Oasis of Otrar
The lessons of history or the ancient city of Otrar
The image of Kazakhstan in ancient times is associated with the faces of stern nomads wandering on endless lands, with countless herds of horses grazing on the mountain slopes and yurts in the middle of the steppe. However, there is a place in southern Kazakhstan that does not fit this image of nomadic life at all. This is the Oasis of Otrar, located in the lower course of the Arys River, where it flows into the Syr Darya. In this region, people since time immemorial have been skilled farmers. They had developed a branched irrigation system that forever changed the landscape of this area, making it a point of attraction for many foreigners.
The centre of that ancient oasis was the city of Otrar (Farab). For centuries, the caravans of the Great Silk Road going from China to Europe had been crossing it. Unfortunately only its settlement has survived to this day. Here, a 2,000-year history haunts you at every step. With the siege of this city, Genghis Khan began his military campaign in Central Asia, and here in 1405 Tamerlane gasped his last breath. Otrar was the birthplace of great scientists: the mathematician and philosopher Al-Farabi, the astronomer Abbas Zhukhori, and the Central Asian Sufi saint Arystan Bab.
The heyday of the city occurred between the 1st and 13th centuries. At the beginning of the thirteenth century, it was part of the Khanat of Jiva and its population totalled two hundred thousand people. In those days, Otrar was in full swing. Scientists wrote their treatises, musicians composed and goldsmiths created splendid and artful jewellery. Various workshops and all kinds of stores used to work here. The bazaar in the city centre was full of a large number of fabrics, carpets and other products brought from distant lands and created by local artisans. The city mint produced its gold and silver coins, and classes were held in the madrasah. In their free time, men used to meet friends and take a cap of wine in gurt khana. And besides, everyone in the city enjoyed tasty fruits grown in the oasis gardens.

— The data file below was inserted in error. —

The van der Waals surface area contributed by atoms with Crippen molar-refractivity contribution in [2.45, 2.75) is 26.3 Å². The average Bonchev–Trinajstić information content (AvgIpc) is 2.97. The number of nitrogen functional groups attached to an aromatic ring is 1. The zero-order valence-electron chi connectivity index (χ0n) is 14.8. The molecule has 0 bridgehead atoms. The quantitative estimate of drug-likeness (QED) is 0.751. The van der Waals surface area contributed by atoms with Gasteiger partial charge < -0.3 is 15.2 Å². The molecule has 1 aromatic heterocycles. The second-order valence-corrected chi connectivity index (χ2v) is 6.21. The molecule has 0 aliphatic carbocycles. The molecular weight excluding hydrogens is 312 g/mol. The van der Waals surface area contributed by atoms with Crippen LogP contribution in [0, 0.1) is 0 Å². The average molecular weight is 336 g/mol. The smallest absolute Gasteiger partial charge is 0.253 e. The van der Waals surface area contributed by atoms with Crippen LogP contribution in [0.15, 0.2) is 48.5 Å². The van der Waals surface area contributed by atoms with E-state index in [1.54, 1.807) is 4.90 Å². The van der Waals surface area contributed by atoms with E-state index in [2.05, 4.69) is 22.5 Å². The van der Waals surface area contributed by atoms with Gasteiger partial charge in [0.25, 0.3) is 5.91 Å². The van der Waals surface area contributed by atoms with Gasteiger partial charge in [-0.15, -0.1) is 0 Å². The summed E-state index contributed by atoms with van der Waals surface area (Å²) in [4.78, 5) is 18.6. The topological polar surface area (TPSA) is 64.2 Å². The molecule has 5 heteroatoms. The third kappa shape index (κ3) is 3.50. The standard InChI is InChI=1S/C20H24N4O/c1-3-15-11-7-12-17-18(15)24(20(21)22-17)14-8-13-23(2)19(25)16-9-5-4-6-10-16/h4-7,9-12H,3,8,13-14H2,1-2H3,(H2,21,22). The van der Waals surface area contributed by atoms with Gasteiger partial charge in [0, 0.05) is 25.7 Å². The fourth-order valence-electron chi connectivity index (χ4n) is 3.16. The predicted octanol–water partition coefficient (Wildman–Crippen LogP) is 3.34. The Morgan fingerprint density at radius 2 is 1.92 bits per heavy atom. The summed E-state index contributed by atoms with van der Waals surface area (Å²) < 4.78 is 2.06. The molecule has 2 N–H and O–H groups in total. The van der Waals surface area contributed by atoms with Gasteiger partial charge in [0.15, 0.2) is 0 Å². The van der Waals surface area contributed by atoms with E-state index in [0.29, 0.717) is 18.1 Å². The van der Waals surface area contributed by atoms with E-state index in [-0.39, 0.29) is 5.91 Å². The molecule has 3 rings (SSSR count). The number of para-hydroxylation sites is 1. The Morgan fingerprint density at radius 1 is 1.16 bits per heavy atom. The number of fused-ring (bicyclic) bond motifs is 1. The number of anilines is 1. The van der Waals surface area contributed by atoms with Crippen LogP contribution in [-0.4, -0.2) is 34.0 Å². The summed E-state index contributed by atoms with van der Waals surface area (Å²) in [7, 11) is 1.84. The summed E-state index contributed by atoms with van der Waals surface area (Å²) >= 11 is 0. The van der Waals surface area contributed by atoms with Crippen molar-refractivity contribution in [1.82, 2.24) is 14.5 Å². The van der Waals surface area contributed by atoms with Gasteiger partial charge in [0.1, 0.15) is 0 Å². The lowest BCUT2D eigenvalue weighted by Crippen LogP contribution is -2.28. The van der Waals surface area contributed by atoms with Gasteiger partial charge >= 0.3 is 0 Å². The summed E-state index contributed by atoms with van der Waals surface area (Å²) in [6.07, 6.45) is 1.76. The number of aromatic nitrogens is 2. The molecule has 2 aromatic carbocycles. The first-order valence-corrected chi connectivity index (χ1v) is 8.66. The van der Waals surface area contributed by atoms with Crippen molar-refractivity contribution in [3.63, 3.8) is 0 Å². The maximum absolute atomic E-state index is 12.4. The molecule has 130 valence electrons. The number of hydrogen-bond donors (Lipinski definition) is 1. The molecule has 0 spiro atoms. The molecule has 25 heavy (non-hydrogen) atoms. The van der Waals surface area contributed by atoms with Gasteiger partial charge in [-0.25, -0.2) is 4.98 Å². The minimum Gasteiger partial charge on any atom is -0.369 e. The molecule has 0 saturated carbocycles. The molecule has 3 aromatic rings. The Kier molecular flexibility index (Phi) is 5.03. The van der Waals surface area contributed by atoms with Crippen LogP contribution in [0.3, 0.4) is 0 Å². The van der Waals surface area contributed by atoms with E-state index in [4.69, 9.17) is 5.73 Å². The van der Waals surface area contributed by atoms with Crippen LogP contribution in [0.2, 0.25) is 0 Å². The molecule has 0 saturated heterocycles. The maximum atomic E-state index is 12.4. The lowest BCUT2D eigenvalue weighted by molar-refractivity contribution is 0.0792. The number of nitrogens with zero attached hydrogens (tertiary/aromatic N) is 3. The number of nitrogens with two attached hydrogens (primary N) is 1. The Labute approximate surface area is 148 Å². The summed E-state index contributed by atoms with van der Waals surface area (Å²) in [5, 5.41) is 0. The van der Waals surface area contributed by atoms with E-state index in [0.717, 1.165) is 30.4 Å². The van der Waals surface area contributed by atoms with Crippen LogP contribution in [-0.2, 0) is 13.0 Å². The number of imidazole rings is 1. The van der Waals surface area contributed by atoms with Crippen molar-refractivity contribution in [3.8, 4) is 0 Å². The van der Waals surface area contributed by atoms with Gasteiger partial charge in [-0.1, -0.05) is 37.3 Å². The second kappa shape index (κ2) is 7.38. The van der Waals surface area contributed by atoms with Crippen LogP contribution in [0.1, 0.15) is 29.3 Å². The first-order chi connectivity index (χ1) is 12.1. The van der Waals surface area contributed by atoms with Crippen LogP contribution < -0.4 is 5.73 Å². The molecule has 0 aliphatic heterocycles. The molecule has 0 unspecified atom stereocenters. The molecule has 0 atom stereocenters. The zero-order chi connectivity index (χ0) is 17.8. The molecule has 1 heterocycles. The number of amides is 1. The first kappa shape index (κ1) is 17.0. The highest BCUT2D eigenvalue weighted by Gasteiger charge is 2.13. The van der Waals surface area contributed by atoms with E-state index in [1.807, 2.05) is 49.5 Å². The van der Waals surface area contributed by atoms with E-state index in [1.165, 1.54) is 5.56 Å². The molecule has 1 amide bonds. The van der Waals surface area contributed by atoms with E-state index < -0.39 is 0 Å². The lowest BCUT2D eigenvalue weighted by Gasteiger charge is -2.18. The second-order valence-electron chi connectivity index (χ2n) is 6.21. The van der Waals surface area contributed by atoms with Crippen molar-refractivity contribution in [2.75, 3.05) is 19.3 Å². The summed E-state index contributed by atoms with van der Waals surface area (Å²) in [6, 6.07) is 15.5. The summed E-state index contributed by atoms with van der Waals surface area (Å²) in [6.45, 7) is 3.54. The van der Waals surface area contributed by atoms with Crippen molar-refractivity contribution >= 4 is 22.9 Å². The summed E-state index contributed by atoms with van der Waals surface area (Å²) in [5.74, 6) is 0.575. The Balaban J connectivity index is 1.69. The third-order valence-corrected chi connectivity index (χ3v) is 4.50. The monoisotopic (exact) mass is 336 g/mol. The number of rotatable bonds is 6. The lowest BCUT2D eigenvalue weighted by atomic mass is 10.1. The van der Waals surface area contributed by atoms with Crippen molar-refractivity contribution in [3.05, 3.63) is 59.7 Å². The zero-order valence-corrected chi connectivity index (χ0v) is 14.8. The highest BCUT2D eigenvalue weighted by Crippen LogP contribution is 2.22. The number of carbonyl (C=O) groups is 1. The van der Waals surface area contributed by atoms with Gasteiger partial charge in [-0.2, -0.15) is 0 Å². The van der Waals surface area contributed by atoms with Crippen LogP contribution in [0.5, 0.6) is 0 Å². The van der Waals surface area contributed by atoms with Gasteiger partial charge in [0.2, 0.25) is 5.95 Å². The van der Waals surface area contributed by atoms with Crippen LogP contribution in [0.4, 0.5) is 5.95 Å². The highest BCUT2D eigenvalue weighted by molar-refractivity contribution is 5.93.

However, in 1219 an event occurred that changed the city destiny forever. In that year, a caravan sent by Genghis Khan entered Otrar. It should be noted that at that time, there was a peace treaty between the ruler of the Horde and the ruler of Khwarazm Al-Din Muhammed. Inalchuq, the ruler of Otrar and a Muhammed’s relative, having taken the caravan members for reconnaissance troops, gave the "fatal" order to execute them. As a result, Genghis Khan Ambassadors were killed and the caravan was ransacked. Enraged Genghis Khan sent thousands of troops to Otrar. The proud city had not given up for six months. When the Mongols finally had managed to capture it, they annihilated all the inhabitants and burned the city to the ground. Decades later, people began to settle there again, and by the end of the 15th century the city had been rebuilt. But its heyday had been left already behind. Having survived devastation in the 18th century, now from Dzungarians, it lost its relevance. At the beginning of the 19th century, people left the city forever.
Without any doubt, history buffs will be curious to visit such an important place for Asian civilization. Only a few years ago, at the place of Otrar settlement site, there was only a mound. However, archaeologists from all over the world who have been working in the frame of UNESCO program, step by step, release ancient structures from soil. Nowadays, upon reaching Otrar, you are able to see the remains of the bathing complex and residential houses. The columns of the main mosque and the foundations of the walls of the Berdibek Palace, where Amir Timur died, have come back to life out of nowhere. A part of the main bastion and the city wall, which still stores evidence of the siege of the city by Genghis Khan's troops, also appear in front of your eyes. The spots of the boiling oil that the inhabitants of the besieged city poured over the enemy's heads remained here forever. You need to see all this with your own eyes. It is better to see once than to read a hundred times ...
Jatko Y. V.
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